in acknowledgement of the Firm’s institutional failures, five of the Firm’s former senior executive officers . . . will, to the extent not already paid, forfeit all or the majority of their outstanding Long-Term Performance Incentive Plan Awards [related to the years when the transactions were occurring] . . . , and forfeit a portion of other previously awarded compensation, if applicable. One of these retired senior executives who previously received the 2011 award has voluntarily agreed to return the majority of it. . . . The amounts . . . total approximately $67 million.
In the same press release, Goldman also announced reductions to the 2020 compensation of “the current executive leadership team, the Chief Executive Officer, the Chief Operating Officer and the Chief Financial Officer, as well as the current CEO of Goldman Sachs International,” by $31 million. In the aggregate, all of the clawbacks, forfeitures and compensation reductions total approximately $174 million.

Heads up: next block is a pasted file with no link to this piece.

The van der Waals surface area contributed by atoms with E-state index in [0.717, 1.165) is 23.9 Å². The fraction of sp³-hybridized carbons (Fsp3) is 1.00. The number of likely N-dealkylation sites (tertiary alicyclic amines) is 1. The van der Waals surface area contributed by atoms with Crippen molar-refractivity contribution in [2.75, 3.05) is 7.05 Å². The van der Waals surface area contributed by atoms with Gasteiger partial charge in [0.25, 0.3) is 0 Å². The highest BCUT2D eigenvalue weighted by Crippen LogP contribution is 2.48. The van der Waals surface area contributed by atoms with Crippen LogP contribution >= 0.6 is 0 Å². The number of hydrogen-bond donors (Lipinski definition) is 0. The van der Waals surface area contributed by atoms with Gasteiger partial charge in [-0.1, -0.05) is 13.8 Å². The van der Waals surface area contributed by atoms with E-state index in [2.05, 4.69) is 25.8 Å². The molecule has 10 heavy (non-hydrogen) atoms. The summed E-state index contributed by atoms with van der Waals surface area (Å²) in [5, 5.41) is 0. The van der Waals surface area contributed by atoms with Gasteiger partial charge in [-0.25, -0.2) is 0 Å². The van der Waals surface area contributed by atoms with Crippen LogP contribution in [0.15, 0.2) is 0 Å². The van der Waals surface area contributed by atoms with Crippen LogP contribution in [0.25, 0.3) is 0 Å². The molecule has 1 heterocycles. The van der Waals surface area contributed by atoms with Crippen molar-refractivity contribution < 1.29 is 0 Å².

Goldman’s considerable fine is effectively being paid by shareholders. It’s been said that these sorts of fines are regarded by firms as costs of doing business—costs borne by others, and therefore in a sense acceptable. By contrast, the costs of clawbacks and compensation reductions will be borne by Goldman’s own decision-makers—those who do, and should, bear responsibility.
Takeaways from Goldman’s Clawbacks and Compensation Reductions
Good news, seemingly. And, I hope, a harbinger of banks’—and bankers’—greater acceptance of responsibility. Cynics might argue that the amounts may be low relative to what the senior executives are retaining. Maybe, but at these levels, the money isn’t about increased (or decreased) consumption—it is more about “points,” increases or decreases from the previous “score.” Furthermore, should this practice continue in the future, it’s not as though the amounts at issue will be taken away secretly. The impetus for the reduction will surely be public, and should carry with it an assessment that the reduction was warranted.